And I couldn't bring myself to bike the 1.6 miles to the coffee shop! I feel like such a wimp!

Tuesday, February 3, 2009

Cutting the rug

A while back I bought a large woven rug for the dining room, and soon discovered that, being floppy and not very heavy, it gets sucked up by the vacuum cleaner, but being a bit large (about 5X7 or thereabouts), it doesn't fit in the washing machine. And being a nice solid red, it showed all the dog and cat fur within a few hours of laying it down.

So, what to do? Well, I folded it up and deposited it in the basement to deal with later. Then I got the idea that I should cut it down to fit the landing on the basement steps at the back door. The space is about 38 inches square, so the usual washable rugs are never quite the right size to cover the whole area. I had to think about this for quite awhile, of course, to figure out how I would finish the cut edges. I thought I might sew a binding around them, but I didn't think I was likely to match the red. Of course, red things usually bleed the first few times you wash them, so maybe it didn't matter what color binding I used.

In the meantime, Hubby decided to just fold it and put it down on the landing anyway. He put a couple of the smaller rugs on top of it, and that wasn't a bad temporary solution, but it bugged me to have it sit there with its too-thick folded edge hanging over the edge of the step threatening to become a tripping hazard.

So I just cut it today -- it made two area rugs the right size for the landing, with a couple of little strips left over. After some looking around for a sturdy red thread to overcast the edges, I realized that the warp thread (string, really) would serve very nicely.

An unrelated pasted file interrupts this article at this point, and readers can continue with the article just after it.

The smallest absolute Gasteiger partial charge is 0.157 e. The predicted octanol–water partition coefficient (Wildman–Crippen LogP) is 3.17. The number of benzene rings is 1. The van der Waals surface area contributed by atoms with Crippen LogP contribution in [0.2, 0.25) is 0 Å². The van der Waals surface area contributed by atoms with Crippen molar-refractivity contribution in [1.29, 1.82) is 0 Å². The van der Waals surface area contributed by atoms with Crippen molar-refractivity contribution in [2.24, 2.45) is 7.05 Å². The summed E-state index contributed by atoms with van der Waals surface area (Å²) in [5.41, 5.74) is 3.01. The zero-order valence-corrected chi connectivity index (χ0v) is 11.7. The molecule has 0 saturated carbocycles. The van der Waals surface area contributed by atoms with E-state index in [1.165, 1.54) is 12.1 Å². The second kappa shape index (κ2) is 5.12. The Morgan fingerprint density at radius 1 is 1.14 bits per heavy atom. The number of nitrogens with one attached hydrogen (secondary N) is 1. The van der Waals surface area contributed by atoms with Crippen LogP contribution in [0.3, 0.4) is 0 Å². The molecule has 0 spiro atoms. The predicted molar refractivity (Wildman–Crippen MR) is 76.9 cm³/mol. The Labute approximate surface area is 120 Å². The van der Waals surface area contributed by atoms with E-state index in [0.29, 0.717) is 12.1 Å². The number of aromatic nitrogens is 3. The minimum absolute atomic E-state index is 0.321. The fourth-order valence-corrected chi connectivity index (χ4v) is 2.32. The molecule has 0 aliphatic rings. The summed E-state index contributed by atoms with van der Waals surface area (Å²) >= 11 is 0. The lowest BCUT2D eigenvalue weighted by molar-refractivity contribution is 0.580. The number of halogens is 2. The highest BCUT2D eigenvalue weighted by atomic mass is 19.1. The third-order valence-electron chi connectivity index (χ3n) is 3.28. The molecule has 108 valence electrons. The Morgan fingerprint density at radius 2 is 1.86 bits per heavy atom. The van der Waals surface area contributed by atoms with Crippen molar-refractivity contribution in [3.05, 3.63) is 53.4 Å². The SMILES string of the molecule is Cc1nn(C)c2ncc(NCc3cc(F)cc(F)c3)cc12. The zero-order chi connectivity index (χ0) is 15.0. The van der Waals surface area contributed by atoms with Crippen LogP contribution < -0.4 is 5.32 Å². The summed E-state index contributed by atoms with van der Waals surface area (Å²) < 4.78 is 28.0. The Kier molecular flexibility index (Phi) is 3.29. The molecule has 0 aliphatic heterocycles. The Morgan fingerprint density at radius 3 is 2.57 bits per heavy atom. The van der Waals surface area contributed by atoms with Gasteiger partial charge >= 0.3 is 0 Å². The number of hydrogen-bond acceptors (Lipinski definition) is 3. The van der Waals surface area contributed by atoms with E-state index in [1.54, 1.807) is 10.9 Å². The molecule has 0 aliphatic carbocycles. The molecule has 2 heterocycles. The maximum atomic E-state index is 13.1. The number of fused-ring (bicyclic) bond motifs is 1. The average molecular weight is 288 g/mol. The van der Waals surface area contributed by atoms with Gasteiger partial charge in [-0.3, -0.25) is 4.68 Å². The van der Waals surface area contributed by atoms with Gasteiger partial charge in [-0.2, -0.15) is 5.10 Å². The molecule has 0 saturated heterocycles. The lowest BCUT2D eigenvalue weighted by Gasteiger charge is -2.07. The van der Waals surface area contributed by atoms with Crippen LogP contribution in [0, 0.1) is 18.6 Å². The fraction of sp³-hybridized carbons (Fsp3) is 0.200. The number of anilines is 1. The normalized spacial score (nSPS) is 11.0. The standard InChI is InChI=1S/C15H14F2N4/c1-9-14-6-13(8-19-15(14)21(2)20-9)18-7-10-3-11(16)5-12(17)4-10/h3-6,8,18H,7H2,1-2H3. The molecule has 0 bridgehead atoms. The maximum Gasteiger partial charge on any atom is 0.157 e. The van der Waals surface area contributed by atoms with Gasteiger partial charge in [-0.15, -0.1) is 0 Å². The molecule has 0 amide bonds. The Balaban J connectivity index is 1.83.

So I pulled some from the remnants and was using this to bind the side where I had cut across the weft, but when I got around to the crosswise side, where the warp threads were exposed, I eventually realized that it made more sense to pull some more of the weft pieces out of the way and make a fringe. I then knotted the warp threads by taking three from the top and three from the bottom and tying them together. That worked quite well and only took about 20 minutes, and was kind of nice little meditative exercise.

And it lays nice and flat on the landing, and is just the right size. Happy ending.

Artists' books at the Walker

Hubby and I went to the Walker to see Text/Messages: Books by Artists last Thursday and I thought it was fabulous. The exhibitions in the galleries that you pass through on the way to the artists' books were not my sort of thing so much -- severed body parts and phallic objects; you know, the usual Walker stuff -- so although I'd like to go back and have another look at the books, I'll be taking the elevator directly to gallery 7. Or maybe have lunch in Gallery 8 and then walk down to 7.

Text/messages is great, though, and even worth wading through the trashy "fine" art to get to. I found some of it quite inspirational, making me want to try something new when playing around with altering or constructing books, and some of it downright awe-inspiring, like the one with the intricately laser-cut notepad that had paper staircases and landings extending down from what was really just a regular legal pad attached to the wall. Wow. Sorry I can't tell you who made that one, I didn't take notes and I didn't see an exhibition catalog or anything like that. They did have some notecards featuring a few of the items, with information about events that go with the show, like panel discussions and a "Multiples Mall" sale of small DIY-press stuff.

You can get all the details on this page at the Walker Web site.

It's showing through April 19. Admission is free on Thursdays after 5 p.m. and on the first Saturday of the month.